For years, there has been an increasing suspicion that vitamin D deficiency and hair loss in both men and women are related. Lately, there have been a number of studies on the subject, and one is particularly interesting as it focuses on young women – showing that those suffering from thinning hair also correlated with low levels of vitamin D.
Hair loss affecting women in younger ages
From an early age most girls come to realize that the old adage, “a woman’s hair is her crowning glory,” is absolutely true. No matter how well you wear your clothes or how impeccable your make-up is, if your hair isn’t quite making the grade you might still feel lackluster.
Despite there being a myriad of care products available promising everything from thickening to shine, the figures suggest that a growing number of women are still suffering from increasing hair problems. More worrisome, however, is that not only do these problems include hair thinning or slow hair growth, but they also appear to be affecting women in younger age categories than normally expected.
Although many of the causes have remained a mystery – resulting in hair thinning being attributed to either the normal aging process or hormonal imbalances – science is now providing more explicit answers. For a long time it has been suspected that there is a correlation between that of hair loss and vitamin D deficiency, but now recent research backs up this claim.
Study of vitamin D and hair loss in young women
In the last decade there has been increasing interest in vitamin D deficiency as a cause for hair loss in both men and women, and the interest is reflected by the number of studies which have either been concluded or are on-going. However, there is one study in particular that may be more concerning than others because it has looked at a group not normally talked about concerning hair loss: Young women.
Published in 2013, the study focused on one seemingly small, but important aspect relating to the demographics of hair loss. Despite the commonly held belief that hair loss increases with age, it examined how the likelihood of hair loss would increase with a vitamin D deficiency, even in younger women.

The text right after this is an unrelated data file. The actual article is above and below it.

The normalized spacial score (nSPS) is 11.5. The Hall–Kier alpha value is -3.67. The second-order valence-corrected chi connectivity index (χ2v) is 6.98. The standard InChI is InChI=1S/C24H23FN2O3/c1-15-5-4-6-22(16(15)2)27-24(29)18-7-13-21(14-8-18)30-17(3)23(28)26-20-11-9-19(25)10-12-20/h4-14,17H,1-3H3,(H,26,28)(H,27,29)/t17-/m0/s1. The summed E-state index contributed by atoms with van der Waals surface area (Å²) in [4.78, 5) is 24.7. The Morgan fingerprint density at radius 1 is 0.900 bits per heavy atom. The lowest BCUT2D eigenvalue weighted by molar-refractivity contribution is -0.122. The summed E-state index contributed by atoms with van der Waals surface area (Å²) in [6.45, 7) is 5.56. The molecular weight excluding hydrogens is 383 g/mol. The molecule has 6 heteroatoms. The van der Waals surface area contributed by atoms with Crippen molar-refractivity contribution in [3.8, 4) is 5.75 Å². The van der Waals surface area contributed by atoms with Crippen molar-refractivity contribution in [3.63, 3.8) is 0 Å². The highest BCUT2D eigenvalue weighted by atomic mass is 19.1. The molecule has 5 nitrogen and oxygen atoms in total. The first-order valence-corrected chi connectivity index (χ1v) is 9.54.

The research study, which was reported on by the Vitamin D Council limited the ages of the women in the study group to those between 18 and 45, an age range when women would normally expect that both their hair and their nutritional values would be of high standard.
The vitamin D levels were analyzed in women suffering from both TE (Telogen Effluvium – thinning of the hair) and FPHL (Female Pattern Hair Loss, which is said to be hereditary), and in both groups the levels were found to be ‘significantly lower’ than those of women in the control group, which comprised of women with healthy hair.
More research needed on vitamin D and hair loss
Although correlation should never be equated with causation, the study does suggest that a lack of vitamin D is negatively affecting the hair follicle and growth in more classifications of hair disorders than before. What this means is that the field is deserving of further research, not only in people suffering a temporary thinning of the hair but in both men and women with pattern baldness.
The other significant aspect of the study obviously relates to that of age. Women who are in their late teens, 20s or even 30s, and who are concerned about increasing hair loss, now have a new avenue of possible treatment. The study even concluded by suggesting that the vitamin levels of women suffering from hair loss should be tested and treatment provided if required.
This research also ties in with previous studies which indicate that the true nature of hair loss relates to the vitamin D receptor in the hair follicle and that without the necessary amount of the vitamin being absorbed by the body, this trigger fails to be activated.
The women in the study had already achieved a diagnosis of TE or FPHL, but we know that there are many more people out there, both men and women, who suffer the indignity of increasing hair loss in silence. In the majority of cases, women – particularly in the younger age groups – fail to see the possible health issues related to their problem. Men have long-since learned to live with the social stigma of ‘premature hair loss.’
Now it would seem that for both genders, no matter what age group or suspected causation, there may well be a possibility of not only halting the deterioration, but in many cases restoring normal hair growth.
If you are one of the people concerned with increasing hair loss, then – as the study suggests – get those vitamin D levels checked!